Continuing with RPGaDay, this week is all about game and dice mechanics. You can catch my other RPGaDay posts over at Renaissance Gamer.
Day 20: Which game mechanic inspires your play the most?
I’ve talked about it before, but I am a huge fan of the skill mechanics in Trail of Cthulhu by Pelgrane Press. In Trail of Cthulhu, you will always succeed at an investigative check, assuming you have the right skill. If you’re a forensics expert at a crime scene, for example, you don’t check to see if you find any information. Of course you do, you’re a forensics expert. What the game uses its skill checks for is to allow you to gain extra information, a context or connection your character might not have considered.
It’s such a small thing, but it means your investigative game never gets bogged down by situations that plagued Call of Cthulhu, where the skill checks were just straight percentage rolls and you either succeeded or didn’t. And yes, the skilled game master can still keep things moving ahead, giving the players another way to find that information. But it still sets up a situation in which the character can fail at something in which they are an expert. While that might fit thematically with the nihilism of the CoC universe, it just doesn’t feel good to the player. It’s one thing if my dilettante messes up an archeology check, he was never really focused on that anyway. But the player who creates professor of archeology, Dr. Bones Digemup, with degrees in archeology, history, and anthropology, has a reason to expect that when it comes to those types of checks, they will succeed.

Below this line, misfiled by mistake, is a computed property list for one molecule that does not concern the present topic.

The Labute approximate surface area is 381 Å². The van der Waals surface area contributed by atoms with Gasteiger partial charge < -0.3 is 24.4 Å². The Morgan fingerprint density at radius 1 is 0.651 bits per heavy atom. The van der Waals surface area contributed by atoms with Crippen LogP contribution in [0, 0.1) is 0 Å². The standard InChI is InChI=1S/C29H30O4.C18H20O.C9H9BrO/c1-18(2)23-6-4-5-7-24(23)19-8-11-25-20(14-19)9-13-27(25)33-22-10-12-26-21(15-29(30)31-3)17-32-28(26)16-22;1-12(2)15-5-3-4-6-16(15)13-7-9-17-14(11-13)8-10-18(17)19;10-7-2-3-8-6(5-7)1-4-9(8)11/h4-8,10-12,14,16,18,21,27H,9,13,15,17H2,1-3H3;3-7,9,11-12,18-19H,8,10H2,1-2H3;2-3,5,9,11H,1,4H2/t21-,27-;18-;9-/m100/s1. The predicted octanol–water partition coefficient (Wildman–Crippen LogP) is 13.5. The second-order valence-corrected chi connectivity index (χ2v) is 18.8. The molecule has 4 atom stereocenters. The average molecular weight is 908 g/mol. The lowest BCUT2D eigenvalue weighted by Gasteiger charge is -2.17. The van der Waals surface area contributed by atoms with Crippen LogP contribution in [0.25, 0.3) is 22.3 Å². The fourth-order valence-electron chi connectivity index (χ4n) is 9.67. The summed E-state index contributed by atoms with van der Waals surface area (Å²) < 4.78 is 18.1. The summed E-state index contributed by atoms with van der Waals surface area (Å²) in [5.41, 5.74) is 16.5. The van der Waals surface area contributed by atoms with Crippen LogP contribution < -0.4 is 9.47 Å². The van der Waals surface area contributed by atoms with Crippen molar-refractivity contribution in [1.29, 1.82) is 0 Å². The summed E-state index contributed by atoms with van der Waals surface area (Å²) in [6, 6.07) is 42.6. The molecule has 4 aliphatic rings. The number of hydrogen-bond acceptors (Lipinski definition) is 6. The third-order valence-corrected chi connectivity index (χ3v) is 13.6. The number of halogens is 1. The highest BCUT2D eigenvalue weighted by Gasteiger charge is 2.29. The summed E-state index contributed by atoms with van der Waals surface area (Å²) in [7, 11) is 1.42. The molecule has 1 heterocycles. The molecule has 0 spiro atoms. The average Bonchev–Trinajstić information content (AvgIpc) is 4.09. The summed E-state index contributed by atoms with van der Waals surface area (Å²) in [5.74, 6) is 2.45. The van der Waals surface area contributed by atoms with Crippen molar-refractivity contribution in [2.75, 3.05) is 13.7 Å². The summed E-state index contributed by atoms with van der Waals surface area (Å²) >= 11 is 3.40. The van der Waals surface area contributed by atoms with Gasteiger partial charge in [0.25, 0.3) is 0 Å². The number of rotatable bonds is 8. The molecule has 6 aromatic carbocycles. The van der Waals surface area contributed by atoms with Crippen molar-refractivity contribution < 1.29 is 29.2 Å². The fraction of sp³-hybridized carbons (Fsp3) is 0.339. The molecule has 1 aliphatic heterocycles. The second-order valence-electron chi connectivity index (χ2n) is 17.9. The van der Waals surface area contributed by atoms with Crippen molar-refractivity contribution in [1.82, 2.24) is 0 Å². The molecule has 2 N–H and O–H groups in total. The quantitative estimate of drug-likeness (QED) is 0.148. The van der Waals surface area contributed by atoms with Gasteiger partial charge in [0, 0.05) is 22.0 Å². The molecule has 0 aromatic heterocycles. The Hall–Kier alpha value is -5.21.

I’ve started to use this mechanic in other games that I run, and it has made the games go much smoother. While not focused on investigation like the various Cthulhu games, most RPGs have an element of necessary information gathering. In D&D 5e, for example, characters often have to solve puzzles, find traps, figure out who the real villain is, and so on. So I’ve started using the idea that if a player is proficient with a skill, they will automatically succeed at gaining the information. The skill check still comes into play, but now it’s to see if they are able to glean some additional information that an untrained person would not have noticed. I’ve even used it for non-investigative checks, like acrobatics and athletics. If a character is proficient in athletics, for instance, and is trying to leap from one nearby rooftop to another, they succeed. What they are rolling for is level of success. So they could roll a 2, and while the character still makes the jump, they end up clutching the edge of the building in full view of their pursuers on the ground. Or they could roll an 18, and not only clear the gap with ease, but find themselves in a great spot for an ambush.
I really do recommend making this small change to how you handle skills in your game. I think you’ll find the game moves forward much better, your players will have more fun, and your monsters and villains will become that much more frightening. Because, of course, these rules apply to them as well…